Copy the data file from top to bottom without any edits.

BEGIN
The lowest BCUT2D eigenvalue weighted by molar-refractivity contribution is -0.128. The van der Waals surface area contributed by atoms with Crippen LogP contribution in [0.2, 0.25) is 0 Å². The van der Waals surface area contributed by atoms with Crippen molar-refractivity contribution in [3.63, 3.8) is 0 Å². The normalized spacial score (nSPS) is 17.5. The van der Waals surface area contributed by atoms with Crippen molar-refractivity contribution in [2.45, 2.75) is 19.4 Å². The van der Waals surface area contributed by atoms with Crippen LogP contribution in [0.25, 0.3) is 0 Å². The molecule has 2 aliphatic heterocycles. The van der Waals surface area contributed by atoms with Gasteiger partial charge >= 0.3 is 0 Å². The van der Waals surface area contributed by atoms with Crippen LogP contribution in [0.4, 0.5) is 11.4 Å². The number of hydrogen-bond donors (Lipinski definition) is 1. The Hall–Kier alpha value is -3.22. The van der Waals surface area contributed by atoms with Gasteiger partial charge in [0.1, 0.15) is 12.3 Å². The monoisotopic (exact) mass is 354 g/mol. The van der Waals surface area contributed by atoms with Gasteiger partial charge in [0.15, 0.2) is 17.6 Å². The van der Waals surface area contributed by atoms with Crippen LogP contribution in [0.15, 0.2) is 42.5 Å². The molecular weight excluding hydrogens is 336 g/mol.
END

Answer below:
The lowest BCUT2D eigenvalue weighted by molar-refractivity contribution is -0.128. The van der Waals surface area contributed by atoms with Crippen LogP contribution in [0.2, 0.25) is 0 Å². The van der Waals surface area contributed by atoms with Crippen molar-refractivity contribution in [3.63, 3.8) is 0 Å². The normalized spacial score (nSPS) is 17.5. The van der Waals surface area contributed by atoms with Crippen molar-refractivity contribution in [2.45, 2.75) is 19.4 Å². The van der Waals surface area contributed by atoms with Crippen LogP contribution in [0.25, 0.3) is 0 Å². The molecule has 2 aliphatic heterocycles. The van der Waals surface area contributed by atoms with Gasteiger partial charge >= 0.3 is 0 Å². The van der Waals surface area contributed by atoms with Crippen LogP contribution in [0.4, 0.5) is 11.4 Å². The number of hydrogen-bond donors (Lipinski definition) is 1. The Hall–Kier alpha value is -3.22. The van der Waals surface area contributed by atoms with Gasteiger partial charge in [0.1, 0.15) is 12.3 Å². The monoisotopic (exact) mass is 354 g/mol. The van der Waals surface area contributed by atoms with Gasteiger partial charge in [0.15, 0.2) is 17.6 Å². The van der Waals surface area contributed by atoms with Crippen LogP contribution in [0.15, 0.2) is 42.5 Å². The molecular weight excluding hydrogens is 336 g/mol.